But what about the 'null' models? I understand that they are the models with only the intercept. So for the gaussian additive error model:

$$\mathcal{L}_\text{norm}(0) = \prod_{i=1}^n\left[\frac{1}{\sqrt{2\pi\sigma^2_\text{norm0}}}\;\exp{\left(-\frac{\left(y_i-\bar y\right)^2}{2\sigma^2_\text{norm0}}\right)}\right]$$

So: \begin{eqnarray*} \mathcal{l}_\text{norm}(0) &=& -\frac{n}{2}\log\left|2\pi\sigma^2_\text{norm0}\right| - \frac{1}{2\sigma^2_\text{norm0}}\sum_{i=1}^n\left(y_i-\bar y\right)^2\\ &=& -\frac{n}{2}\left(\log\left|2\pi\sigma^2_\text{norm0}\right| + 1 \right) \end{eqnarray*}

since $\sigma^2_\text{norm0}=\frac{1}{n}\sum\left(y_i-\bar y\right)^2=\frac{1}{n}\mathrm{TSS}_\text{norm}$. Now, coming back to the coefficient of determination, we have:

\begin{eqnarray*} R^2_\text{norm} &=& 1 - \mathrm{e}^{\frac{2}{n}\left(\mathcal{l}_\text{norm}(0)-\mathcal{l}_\text{norm}(\hat\theta)\right)} = 1 - \exp{\left(\frac{\log(\mathrm{RSS}_\text{norm})}{\log(\mathrm{TSS}_\text{norm})}\right)} =\\ &=& 1 - \frac{\mathrm{RSS}_\text{norm}}{\mathrm{TSS}_\text{norm}} = 1 - \frac{\sum_{i=1}^n\left(y_i-B_\text{norm}x_i^{\beta_\text{norm}}\right)^2}{\sum_{i=1}^n\left(y_i-\bar y\right)^2} \end{eqnarray*}

recovering the traditional expression for $R^2$. Using the same approach for calculating $R^2_\text{logn}$, then:

$$\mathcal{L}_\text{logn}(0) = \prod_{i=1}^n\left[\frac{1}{y_i\sqrt{2\pi\sigma^2_\text{logn0}}}\;\exp{\left(-\frac{\left(\log|y_i|-\log|B_\text{logn0}|\right)^2}{2\sigma^2_\text{logn0}}\right)}\right]$$

So: \begin{eqnarray*} \mathcal{l}_\text{logn}(0) &=& -\frac{n}{2}\log\left|2\pi\sigma^2_\text{logn0}\right| - \frac{1}{2\sigma^2_\text{logn0}}\sum_{i=1}^n\left(\log|y_i|-\overline{\log|y|}\right)^2 - \sum_{i=1}^n\log|y_i|\\ &=& -\frac{n}{2}\left(\log\left|2\pi\sigma^2_\text{logn0}\right| + 1 \right) - \sum_{i=1}^n\log|y_i| \end{eqnarray*}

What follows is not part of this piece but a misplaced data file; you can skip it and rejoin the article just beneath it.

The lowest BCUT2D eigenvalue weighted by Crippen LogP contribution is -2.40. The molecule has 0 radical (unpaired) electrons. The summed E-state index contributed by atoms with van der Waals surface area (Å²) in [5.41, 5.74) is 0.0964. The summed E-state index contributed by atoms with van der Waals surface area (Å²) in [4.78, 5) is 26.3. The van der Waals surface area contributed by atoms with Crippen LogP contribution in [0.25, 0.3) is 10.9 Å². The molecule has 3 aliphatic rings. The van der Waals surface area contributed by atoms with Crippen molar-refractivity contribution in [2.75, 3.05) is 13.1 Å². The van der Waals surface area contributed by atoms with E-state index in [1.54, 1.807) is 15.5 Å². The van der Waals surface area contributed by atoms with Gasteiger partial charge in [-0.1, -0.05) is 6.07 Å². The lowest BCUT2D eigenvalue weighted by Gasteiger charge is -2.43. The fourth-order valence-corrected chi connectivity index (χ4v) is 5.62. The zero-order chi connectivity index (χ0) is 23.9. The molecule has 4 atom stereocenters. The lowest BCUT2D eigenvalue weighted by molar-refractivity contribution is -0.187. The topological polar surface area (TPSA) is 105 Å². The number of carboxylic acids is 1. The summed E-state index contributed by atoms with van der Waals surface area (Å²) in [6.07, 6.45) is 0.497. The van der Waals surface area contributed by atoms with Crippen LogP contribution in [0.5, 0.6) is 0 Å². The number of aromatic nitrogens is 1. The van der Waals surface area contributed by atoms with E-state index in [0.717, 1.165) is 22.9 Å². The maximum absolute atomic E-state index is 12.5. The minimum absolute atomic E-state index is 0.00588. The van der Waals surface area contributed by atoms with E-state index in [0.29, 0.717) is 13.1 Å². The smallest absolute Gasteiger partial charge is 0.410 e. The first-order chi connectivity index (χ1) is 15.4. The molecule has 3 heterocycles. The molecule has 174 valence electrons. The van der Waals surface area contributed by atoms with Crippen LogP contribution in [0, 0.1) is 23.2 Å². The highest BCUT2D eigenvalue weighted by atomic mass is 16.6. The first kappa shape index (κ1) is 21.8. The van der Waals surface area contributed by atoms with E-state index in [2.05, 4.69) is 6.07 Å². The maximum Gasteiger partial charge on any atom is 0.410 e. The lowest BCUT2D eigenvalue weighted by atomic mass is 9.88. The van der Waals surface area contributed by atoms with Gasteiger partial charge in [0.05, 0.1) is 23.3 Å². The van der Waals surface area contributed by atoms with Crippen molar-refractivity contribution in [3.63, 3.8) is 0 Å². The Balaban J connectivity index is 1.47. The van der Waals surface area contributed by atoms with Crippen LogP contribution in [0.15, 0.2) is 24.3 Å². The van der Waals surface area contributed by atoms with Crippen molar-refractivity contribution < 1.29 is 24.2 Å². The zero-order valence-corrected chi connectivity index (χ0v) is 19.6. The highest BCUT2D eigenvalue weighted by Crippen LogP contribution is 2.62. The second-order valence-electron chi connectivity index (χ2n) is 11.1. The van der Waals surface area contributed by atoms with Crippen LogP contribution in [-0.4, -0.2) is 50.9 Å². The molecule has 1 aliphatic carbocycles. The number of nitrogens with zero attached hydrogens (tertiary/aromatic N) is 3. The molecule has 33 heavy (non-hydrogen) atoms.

since $\sigma^2_\text{logn0}=\frac{1}{n}\sum\left(\log|y_i|-\overline{\log|y|}\right)^2=\frac{1}{n}\mathrm{TSS}_\text{logn}$. Again, recalling the expression for the generalized coefficient of determination, we have:

\begin{eqnarray*} R^2_\text{logn} &=& 1 - \mathrm{e}^{\frac{2}{n}\left(\mathcal{l}_\text{logn}(0)-\mathcal{l}_\text{logn}(\hat\theta)\right)} = 1 - \exp{\left(\frac{\log(\mathrm{RSS}_\text{logn})}{\log(\mathrm{TSS}_\text{logn})}\right)} =\\ &=& 1 - \frac{\mathrm{RSS}_\text{logn}}{\mathrm{TSS}_\text{logn}} = 1 - \frac{\sum_{i=1}^n\left(\log|y_i|-\log|B_\text{logn}|-\beta_\text{logn}\log|x_i|\right)^2}{\sum_{i=1}^n\left(\log|y_i|-\overline{\log|y|}\right)^2} \end{eqnarray*}

So the question is: how to calculate $R^2$ but for the average model? Many thanks in advance for any comment, suggestion, reference and, of course, answer!

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  • 1
    $\begingroup$ Average of what model? Do you mean 1) an autocorrelation model? 2) a population model, or model of average responses or, 3) a single response modeled by the average of several models, as for example, in mixture models. $\endgroup$ – Carl Aug 15 '16 at 22:04